PERTH (miningweekly.com) – Faced with falling commodity prices across its most valued products, namely iron-ore and coal, the Australian government’s focus has turned to yellowcake as the next source of capital income.
Resources and Energy Minister Gary Gray has called on Australia’s uranium industry to work with all Parliaments to help meet the rapidly growing global demand.
“We need industry to commit to further development of new projects to ensure that our uranium production meets global demand, particularly as demand for uranium is likely to surpass current supply,” Gray said.
“Uranium exploration and mining have particular characteristics that make its exploitation complex. Parliaments and industry must work together to ensure that mining, processing, commercial and regulatory actions represent best practice and encourage the growth of the uranium industry.”
The Minister pointed out that current global demand for uranium was outstripping supply, and presented an opportunity for Australia’s uranium industry to fill the gap.
During 2013, the world’s 435 nuclear power generators were expected to need 20% more uranium than was currently being produced from the world’s mines.
“This year, these power generators will need more than 66 000 t of uranium, but current global mine production is at only 55 000 t. The shortfall is largely being met from secondary sources, such as reprocessing highly enriched weapons-grade uranium from the former Soviet Republic,” Gray noted.
Australia currently has the world’s largest uranium reserves, with 33% of the world’s reasonably recoverable uranium resources, and more than one-million tonnes more uranium than second-placed Kazakhstan.
In 2012, production from Australian mines rose more than 17% to top 8 000 t. However, Gray noted that the level was well below the period between 2003 and 2009, when it was 9 000 t to 11 000 t.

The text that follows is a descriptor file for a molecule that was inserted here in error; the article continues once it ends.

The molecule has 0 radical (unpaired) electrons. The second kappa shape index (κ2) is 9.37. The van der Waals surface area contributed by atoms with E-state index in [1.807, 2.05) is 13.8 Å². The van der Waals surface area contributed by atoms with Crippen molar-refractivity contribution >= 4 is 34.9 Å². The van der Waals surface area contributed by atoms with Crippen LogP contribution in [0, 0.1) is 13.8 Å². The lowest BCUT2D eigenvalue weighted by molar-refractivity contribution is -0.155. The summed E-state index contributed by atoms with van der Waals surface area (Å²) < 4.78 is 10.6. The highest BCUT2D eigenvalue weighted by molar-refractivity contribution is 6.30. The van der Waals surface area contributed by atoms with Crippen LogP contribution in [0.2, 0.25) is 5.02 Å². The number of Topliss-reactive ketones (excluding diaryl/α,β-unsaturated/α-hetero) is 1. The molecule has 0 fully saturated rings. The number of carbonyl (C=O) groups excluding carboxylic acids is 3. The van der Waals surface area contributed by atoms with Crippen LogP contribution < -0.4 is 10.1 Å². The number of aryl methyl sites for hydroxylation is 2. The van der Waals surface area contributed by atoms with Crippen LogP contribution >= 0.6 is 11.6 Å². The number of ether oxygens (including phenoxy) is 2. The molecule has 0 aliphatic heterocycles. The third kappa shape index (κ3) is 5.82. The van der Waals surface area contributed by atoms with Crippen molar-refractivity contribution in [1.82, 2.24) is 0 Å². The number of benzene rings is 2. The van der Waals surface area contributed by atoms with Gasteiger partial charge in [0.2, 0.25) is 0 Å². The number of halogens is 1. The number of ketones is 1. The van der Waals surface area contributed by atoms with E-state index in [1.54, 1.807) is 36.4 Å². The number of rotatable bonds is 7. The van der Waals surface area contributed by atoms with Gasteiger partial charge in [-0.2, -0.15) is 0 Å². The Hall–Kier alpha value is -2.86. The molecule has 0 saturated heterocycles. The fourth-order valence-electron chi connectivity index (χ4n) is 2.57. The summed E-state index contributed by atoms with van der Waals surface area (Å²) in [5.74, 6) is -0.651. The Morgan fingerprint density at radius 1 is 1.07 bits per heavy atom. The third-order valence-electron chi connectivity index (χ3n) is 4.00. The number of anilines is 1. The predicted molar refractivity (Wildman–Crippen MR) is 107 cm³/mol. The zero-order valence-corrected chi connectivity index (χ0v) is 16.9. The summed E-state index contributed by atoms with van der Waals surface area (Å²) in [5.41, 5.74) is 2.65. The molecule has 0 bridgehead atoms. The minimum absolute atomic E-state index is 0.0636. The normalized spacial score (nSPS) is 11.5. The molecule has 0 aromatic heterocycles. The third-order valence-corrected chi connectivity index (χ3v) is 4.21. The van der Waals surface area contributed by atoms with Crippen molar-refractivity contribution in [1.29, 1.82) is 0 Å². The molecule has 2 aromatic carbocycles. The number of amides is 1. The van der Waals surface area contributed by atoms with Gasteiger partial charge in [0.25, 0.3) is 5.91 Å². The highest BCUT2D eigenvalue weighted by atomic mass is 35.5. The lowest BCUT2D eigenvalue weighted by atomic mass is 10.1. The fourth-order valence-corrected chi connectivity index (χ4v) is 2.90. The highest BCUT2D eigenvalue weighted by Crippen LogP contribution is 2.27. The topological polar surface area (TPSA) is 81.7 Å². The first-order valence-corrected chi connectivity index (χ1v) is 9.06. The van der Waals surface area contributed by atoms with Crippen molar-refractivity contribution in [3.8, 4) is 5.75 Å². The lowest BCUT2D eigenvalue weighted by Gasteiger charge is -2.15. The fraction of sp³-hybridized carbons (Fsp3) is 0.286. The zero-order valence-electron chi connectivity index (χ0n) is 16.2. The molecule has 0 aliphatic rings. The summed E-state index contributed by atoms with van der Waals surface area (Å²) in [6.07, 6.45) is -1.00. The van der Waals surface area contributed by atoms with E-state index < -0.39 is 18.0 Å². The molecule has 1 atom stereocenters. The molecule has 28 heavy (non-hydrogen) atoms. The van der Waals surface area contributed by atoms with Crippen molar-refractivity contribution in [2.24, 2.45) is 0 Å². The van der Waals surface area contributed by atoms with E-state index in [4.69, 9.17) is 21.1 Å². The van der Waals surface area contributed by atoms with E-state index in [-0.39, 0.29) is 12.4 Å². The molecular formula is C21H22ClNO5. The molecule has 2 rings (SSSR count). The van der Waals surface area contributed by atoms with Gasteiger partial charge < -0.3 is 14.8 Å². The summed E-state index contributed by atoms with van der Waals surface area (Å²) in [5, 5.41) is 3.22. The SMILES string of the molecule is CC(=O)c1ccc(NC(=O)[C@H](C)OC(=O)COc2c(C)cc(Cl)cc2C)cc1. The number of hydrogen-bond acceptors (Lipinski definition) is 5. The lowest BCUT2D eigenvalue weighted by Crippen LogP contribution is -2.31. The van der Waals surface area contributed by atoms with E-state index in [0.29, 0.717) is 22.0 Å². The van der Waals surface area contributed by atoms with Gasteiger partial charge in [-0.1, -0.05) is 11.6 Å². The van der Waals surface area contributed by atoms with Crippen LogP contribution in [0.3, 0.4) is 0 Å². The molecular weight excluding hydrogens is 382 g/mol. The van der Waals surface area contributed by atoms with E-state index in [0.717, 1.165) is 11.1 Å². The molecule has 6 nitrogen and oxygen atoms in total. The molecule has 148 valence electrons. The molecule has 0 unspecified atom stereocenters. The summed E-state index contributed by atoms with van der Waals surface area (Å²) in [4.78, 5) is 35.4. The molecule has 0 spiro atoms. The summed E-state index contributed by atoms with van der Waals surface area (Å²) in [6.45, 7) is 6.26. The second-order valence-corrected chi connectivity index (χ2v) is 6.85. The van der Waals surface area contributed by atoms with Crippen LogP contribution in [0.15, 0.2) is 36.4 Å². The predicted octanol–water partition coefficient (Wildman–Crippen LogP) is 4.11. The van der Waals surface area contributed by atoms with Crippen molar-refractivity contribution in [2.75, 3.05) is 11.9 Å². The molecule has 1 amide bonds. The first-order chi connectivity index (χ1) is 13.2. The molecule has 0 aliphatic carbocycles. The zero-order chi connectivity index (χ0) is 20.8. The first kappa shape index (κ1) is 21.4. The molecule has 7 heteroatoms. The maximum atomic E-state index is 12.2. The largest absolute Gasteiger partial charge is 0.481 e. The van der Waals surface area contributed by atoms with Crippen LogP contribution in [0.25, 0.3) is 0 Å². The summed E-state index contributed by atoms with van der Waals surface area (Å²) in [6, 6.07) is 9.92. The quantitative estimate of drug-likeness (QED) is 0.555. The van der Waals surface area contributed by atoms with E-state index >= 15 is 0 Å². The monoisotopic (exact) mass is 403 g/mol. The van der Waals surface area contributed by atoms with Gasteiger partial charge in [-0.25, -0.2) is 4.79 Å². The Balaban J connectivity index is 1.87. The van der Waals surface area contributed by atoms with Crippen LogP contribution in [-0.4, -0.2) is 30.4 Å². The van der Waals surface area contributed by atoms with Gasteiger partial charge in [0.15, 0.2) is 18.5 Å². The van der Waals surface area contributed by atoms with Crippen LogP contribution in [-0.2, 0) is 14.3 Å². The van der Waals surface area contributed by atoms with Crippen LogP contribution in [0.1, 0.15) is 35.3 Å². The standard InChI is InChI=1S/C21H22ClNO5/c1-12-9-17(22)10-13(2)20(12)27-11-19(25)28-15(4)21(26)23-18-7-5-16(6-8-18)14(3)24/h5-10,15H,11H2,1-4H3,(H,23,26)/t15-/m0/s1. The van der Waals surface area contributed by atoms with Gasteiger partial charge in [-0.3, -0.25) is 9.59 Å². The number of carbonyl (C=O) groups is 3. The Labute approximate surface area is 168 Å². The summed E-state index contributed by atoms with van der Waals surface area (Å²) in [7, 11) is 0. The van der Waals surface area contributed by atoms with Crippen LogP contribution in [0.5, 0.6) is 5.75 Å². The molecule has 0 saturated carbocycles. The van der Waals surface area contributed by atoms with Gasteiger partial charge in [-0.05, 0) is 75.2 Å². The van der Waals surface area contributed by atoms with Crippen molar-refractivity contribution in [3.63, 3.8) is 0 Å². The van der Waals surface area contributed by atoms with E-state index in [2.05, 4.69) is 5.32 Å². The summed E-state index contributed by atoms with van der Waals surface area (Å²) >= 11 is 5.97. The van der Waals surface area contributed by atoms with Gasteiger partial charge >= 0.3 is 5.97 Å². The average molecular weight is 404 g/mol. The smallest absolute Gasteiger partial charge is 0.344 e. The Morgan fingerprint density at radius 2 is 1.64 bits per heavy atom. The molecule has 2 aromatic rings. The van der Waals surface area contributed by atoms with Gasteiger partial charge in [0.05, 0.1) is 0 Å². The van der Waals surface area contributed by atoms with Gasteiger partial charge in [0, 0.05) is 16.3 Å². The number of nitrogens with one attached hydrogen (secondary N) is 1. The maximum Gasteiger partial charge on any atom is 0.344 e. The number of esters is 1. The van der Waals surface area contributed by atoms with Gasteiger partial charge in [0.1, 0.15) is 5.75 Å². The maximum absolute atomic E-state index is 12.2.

The Minister noted that some 66 nuclear power generators were currently under construction, with two-thirds of these being constructed in Asia. Several more were planned or proposed over the next 15 years and China and India had a total of 226 in that category.
“The significance of China and India cannot be overlooked,” Gray said.
By 2034, demand for power in China would have grown by more than the current demand of the US and Japan combined, while in India, as of 2007, around 410-million people were living without adequate access to electricity.
State governments have taken note of the federal government’s changing tune on the matter of uranium mining, with more states lining up to encourage investment in the uranium sector.
The New South Wales (NSW) Minister for Resources and Energy, Chris Hartcher, recently said that he would invite interested parties to apply for exploration licences.
These exploration licences would likely be granted by the end of the year.
NSW overturned its ban on uranium exploration in March last year, and has since vetted expressions of interest from an estimated 39 industry participants, including major Rio Tinto and mineral sands miner Iluka.
However, Hartcher was clear that licences to explore for uranium did not mean that the state was ready to con- template uranium mining just yet.
“All that government is doing now is allowing exploration in NSW - but the fact that there are 39 expressions of interest shows that there is a great deal of interest in exploration, and then if commercial deposits are discovered, and they can be accessed in an environmentally sensitive way, then surely those companies can then make their submissions to government,” he said.